Uconn VS Cardozo

(Rankings, Profiles, Tuition, Student Life, . . . )

which school should I attend?

Cardozo( full scholarship )
13
62%
Uconn (full Scholarship )
8
38%
 
Total votes: 21

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romothesavior
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Re: Uconn VS Cardozo

Postby romothesavior » Mon Mar 19, 2012 5:01 pm

GokartMozart315 wrote:i find it strange that so many people suggest sitting out a law school cycle and retaking. most people aren't just going to put off their next career move for another year; if you're applying to law school that's likely your life plan, and you clearly aren't pleased with the status quo. delaying for a year is a very extreme move; i think for most people, myself included, you're going to go with the best option among the schools you have, and that's all there is to say about it

This is a very short-sighted viewpoint, and one that is very dangerous. I am a K-JD student and I was fortunate to get a good job, but in hindsight I should have retaken and reapplied. I left points on the table in my retake, which means I left tens of thousands of dollars on the table for a retake. Even if I had just retaken and still wound up at the same school, I could have gotten a full ride.

Here's three reasons why time off is good:

1) We're talking about a career here, and to potentially sacrifice millions of dollars of future earnings and go into hundreds of thousands of debt just to avoid taking a year off is financially reckless. For example, if OP were to retake the LSAT again and get 4-5 more points, he could go to a MUCH better law school and have a far better shot at a six-figure job. The career earnings for a median graduate of the T14 who goes to a biglaw firm could easily be millions of dollars greater than someone who graduates median at a T2/3 school. That's not elitism or anything, that's a fact. In the short term, taking a year off and retaking can and does net people tens of thousands of dollars more in scholarship money. This isn't really relevant to this particular OP's position, but it is relevant to a lot of people. The benefit in delaying can be extremely great, while the harm in delaying a year is minimal (in fact, it may actually be helpful... see below).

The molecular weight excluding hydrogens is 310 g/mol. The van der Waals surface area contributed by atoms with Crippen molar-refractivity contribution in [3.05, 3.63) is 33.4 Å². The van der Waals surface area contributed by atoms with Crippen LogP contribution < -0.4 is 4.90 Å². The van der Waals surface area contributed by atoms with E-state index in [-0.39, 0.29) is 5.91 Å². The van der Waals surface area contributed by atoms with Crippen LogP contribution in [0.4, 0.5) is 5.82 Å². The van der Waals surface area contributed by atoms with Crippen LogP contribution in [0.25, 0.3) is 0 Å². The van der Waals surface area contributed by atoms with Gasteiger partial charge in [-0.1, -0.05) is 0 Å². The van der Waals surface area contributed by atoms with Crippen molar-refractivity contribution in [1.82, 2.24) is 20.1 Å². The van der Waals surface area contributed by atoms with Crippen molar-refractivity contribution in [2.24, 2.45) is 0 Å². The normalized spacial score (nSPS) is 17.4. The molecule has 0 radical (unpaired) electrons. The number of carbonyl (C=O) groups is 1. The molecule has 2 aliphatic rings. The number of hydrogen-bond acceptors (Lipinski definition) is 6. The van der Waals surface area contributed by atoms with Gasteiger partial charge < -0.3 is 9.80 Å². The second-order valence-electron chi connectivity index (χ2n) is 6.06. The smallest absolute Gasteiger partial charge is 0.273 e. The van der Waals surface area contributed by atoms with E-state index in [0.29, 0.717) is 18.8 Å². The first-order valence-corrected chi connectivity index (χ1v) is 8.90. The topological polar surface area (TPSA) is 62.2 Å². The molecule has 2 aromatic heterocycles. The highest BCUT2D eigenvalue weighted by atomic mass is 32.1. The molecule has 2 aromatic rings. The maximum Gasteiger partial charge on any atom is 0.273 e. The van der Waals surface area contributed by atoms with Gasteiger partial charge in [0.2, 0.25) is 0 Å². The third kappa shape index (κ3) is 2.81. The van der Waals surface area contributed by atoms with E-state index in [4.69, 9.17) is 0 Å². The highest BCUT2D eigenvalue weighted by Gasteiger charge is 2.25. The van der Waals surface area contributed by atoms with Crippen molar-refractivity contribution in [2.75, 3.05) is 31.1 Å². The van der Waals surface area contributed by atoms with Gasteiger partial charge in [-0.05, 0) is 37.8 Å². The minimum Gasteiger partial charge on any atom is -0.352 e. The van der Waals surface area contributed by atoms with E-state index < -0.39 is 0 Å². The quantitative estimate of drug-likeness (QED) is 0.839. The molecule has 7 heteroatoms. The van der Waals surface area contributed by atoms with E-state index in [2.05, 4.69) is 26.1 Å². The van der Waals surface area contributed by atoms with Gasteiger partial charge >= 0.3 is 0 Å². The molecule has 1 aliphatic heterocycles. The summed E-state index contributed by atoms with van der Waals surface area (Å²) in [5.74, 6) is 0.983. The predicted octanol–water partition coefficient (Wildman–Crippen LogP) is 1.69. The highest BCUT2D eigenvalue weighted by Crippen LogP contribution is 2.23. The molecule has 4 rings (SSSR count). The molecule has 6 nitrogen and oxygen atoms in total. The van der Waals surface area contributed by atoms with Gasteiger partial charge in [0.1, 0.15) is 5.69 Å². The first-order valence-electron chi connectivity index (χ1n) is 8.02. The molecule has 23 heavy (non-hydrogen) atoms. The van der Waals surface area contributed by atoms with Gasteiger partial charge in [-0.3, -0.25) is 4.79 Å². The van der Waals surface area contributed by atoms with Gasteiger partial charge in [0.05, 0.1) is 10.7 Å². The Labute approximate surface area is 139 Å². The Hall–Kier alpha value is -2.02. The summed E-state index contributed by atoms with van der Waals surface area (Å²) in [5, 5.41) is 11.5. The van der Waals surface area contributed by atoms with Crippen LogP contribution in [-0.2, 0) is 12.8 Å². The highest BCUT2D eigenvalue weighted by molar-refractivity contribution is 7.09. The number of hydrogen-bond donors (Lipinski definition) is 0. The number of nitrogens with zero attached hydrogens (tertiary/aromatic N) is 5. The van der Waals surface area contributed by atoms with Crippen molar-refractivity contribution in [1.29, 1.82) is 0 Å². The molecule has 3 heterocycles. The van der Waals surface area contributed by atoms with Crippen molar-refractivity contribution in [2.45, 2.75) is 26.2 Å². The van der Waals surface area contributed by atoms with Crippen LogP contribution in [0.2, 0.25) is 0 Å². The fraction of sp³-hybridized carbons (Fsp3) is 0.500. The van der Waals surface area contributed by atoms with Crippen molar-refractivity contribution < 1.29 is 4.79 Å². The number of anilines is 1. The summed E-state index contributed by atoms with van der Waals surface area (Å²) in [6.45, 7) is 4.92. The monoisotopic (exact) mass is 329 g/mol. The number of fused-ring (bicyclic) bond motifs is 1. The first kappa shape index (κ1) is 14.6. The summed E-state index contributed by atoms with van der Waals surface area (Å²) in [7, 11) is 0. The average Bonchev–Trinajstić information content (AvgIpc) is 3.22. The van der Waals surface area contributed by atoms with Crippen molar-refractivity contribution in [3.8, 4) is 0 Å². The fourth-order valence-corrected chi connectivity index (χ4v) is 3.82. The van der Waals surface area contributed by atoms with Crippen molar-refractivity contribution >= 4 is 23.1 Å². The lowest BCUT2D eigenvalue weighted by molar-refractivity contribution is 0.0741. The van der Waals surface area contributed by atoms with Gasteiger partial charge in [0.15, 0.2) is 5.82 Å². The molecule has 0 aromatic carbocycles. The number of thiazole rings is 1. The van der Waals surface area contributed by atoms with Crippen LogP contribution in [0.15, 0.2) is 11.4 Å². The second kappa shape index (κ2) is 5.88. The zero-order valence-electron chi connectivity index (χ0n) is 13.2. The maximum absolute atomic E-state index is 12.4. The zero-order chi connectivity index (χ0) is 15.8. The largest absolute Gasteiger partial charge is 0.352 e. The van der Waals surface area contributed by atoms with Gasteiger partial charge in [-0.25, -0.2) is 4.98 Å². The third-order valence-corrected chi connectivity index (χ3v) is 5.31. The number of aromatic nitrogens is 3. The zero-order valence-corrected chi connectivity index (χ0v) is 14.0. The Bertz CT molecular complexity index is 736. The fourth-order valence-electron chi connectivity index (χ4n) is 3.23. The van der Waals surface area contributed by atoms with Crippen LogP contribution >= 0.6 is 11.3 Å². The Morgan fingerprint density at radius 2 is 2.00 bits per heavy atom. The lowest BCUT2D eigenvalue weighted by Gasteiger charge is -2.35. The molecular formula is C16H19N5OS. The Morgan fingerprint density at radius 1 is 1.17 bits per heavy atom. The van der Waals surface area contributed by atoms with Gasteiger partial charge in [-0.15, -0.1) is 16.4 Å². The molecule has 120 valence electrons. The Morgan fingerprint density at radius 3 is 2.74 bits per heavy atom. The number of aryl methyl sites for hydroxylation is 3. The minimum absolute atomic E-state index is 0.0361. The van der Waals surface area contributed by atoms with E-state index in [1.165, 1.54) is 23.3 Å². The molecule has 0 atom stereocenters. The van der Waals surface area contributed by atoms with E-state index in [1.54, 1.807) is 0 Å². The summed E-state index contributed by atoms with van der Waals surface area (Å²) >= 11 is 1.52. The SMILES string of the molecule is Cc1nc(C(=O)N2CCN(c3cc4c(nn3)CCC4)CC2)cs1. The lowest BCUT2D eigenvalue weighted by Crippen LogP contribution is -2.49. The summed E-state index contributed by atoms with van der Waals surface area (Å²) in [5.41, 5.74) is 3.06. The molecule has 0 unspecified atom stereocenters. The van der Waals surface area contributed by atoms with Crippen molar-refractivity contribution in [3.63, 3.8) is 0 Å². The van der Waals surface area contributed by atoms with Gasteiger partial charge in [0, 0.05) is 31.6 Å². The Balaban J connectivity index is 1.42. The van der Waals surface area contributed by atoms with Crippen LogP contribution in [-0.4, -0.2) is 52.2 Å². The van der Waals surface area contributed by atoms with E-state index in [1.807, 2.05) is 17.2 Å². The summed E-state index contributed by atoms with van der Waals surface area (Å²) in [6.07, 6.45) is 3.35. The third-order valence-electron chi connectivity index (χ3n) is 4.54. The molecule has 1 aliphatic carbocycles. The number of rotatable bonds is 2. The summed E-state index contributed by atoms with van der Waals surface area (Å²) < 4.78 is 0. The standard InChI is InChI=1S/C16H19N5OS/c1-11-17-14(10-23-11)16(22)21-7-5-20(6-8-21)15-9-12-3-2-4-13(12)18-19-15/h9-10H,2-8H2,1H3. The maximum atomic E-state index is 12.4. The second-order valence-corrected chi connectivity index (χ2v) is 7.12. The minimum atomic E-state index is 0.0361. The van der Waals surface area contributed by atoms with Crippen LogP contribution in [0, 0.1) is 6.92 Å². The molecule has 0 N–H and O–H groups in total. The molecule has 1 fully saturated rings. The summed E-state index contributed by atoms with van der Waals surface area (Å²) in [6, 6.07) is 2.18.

2) Getting work experience can help a person get a job once you get to law school. I don't 100% agree with this thread, but the general gist is accurate: http://top-law-schools.com/forums/viewtopic.php?f=1&t=180496

3) From a personal maturity standpoint, taking a year off is usually the way to go. I've never met anyone who thought their time off hurt them, but there are plenty of people who wish they had done so. Even though going straight through was a good move for me, I realize I probably made the wrong call going straight through when I matriculated two years ago.

GokartMozart315
Posts: 71
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Re: Uconn VS Cardozo

Postby GokartMozart315 » Tue Mar 20, 2012 2:10 pm

romothesavior wrote:
GokartMozart315 wrote:i find it strange that so many people suggest sitting out a law school cycle and retaking. most people aren't just going to put off their next career move for another year; if you're applying to law school that's likely your life plan, and you clearly aren't pleased with the status quo. delaying for a year is a very extreme move; i think for most people, myself included, you're going to go with the best option among the schools you have, and that's all there is to say about it

This is a very short-sighted viewpoint, and one that is very dangerous. I am a K-JD student and I was fortunate to get a good job, but in hindsight I should have retaken and reapplied. I left points on the table in my retake, which means I left tens of thousands of dollars on the table for a retake. Even if I had just retaken and still wound up at the same school, I could have gotten a full ride.

Here's three reasons why time off is good:

1) We're talking about a career here, and to potentially sacrifice millions of dollars of future earnings and go into hundreds of thousands of debt just to avoid taking a year off is financially reckless. For example, if OP were to retake the LSAT again and get 4-5 more points, he could go to a MUCH better law school and have a far better shot at a six-figure job. The career earnings for a median graduate of the T14 who goes to a biglaw firm could easily be millions of dollars greater than someone who graduates median at a T2/3 school. That's not elitism or anything, that's a fact. In the short term, taking a year off and retaking can and does net people tens of thousands of dollars more in scholarship money. This isn't really relevant to this particular OP's position, but it is relevant to a lot of people. The benefit in delaying can be extremely great, while the harm in delaying a year is minimal (in fact, it may actually be helpful... see below).